Press release

Local Impact – West Yorkshire

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Police Now officers tackling crime and anti-social behaviour across West Yorkshire

Monday 28 June 2021

Nearly 13,000 fewer anti-social behaviour incidents in areas with Police Now officers – equivalent to 24% fall

Substantial decrease in burglary, vehicle crime and theft

Police Now attracts and develops the most diverse group of officers in policing

Police Now officers are playing a vital role in tackling crime and anti-social behaviour in West Yorkshire.

Communities where Police Now officers have been posted for the last 22-months across the force area have seen 12,678 fewer incidents of anti-social behaviour compared to the same time period from October 2016 – equivalent to a 24 per cent drop.

Officers on Police Now’s National Graduate Leadership Programme have been working alongside their colleagues within their local neighbourhood teams.

As well as the drop in anti-social behaviour, communities have also seen 5,350 fewer incidents of burglary– a fall of 22 per cent. There were 4,306 fewer incidents of vehicle crime – a fall of 19 per cent – and 3,602 fewer incidents of other theft (including theft by an employee, blackmail and making off without payment) equivalent to a 17 per cent fall.

DC Lauren Finch of West Yorkshire Police passed the national investigators’ exam in November, progressing to the next stage in her career to become a detective. This would not have been possible without the knowledge and experience she gained from working in the Neighbourhood Policing Team for two years, where she notably created a forum for local businesses to join to help tackle the problems of local shoplifters and anti-social behaviour. As the forum was so successful, weekly meetings were arranged for local businesses to come together and share information to support each other – which now run without police involvement. The valuable lessons DC Finch learnt taught her to identify the best investigation techniques that would result in the best outcome for all those involved and bring offenders to justice.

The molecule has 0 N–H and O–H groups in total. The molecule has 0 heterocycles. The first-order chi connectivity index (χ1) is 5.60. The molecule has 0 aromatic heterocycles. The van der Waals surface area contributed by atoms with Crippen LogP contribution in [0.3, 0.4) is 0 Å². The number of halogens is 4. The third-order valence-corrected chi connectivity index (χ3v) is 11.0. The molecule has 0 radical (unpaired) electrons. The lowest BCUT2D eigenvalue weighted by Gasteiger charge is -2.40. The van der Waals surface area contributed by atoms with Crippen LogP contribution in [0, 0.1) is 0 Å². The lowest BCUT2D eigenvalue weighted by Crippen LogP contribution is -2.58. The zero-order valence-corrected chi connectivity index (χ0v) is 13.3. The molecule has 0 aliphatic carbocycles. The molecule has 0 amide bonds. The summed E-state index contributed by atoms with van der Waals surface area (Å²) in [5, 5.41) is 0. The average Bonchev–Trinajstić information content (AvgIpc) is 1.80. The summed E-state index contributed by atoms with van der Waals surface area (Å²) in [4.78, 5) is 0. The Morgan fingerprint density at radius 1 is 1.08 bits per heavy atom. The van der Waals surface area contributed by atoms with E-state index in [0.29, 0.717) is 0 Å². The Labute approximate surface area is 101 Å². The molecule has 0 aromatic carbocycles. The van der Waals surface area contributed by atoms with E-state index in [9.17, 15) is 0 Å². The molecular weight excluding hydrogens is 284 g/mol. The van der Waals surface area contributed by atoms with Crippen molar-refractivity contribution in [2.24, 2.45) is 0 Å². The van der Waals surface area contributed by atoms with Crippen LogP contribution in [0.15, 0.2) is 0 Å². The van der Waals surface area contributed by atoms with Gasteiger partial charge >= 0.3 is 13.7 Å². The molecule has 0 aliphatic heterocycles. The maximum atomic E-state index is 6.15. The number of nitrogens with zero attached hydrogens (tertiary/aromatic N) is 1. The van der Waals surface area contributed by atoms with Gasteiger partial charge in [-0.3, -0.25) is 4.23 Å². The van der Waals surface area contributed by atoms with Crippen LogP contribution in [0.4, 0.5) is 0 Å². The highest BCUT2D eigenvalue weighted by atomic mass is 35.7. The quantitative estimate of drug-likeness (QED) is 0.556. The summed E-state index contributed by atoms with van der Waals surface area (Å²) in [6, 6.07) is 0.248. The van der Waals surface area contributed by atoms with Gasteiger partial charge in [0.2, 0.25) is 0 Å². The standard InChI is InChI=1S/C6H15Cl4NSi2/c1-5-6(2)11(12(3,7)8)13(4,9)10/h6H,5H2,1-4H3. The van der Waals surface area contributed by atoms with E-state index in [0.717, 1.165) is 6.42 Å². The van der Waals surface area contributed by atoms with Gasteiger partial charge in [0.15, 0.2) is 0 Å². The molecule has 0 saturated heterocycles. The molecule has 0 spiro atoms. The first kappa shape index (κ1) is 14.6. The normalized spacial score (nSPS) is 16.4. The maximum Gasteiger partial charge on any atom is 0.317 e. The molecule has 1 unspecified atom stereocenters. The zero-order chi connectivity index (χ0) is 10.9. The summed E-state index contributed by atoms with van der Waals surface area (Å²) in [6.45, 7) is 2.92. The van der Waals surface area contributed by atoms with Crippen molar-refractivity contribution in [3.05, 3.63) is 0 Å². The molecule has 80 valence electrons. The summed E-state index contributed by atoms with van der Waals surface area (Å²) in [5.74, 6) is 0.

DC Finch said: “Police Now has shown me that no matter how small you think the crime is, the crime is still significant to the victim who is living with the trauma of the incident. It’s not always appropriate to treat all victims of crime in the same way, as this may not give you the best outcome long-term to create a positive impact on the community around you.”

Police Now’s mission is to transform communities by recruiting, developing and inspiring diverse leaders in policing.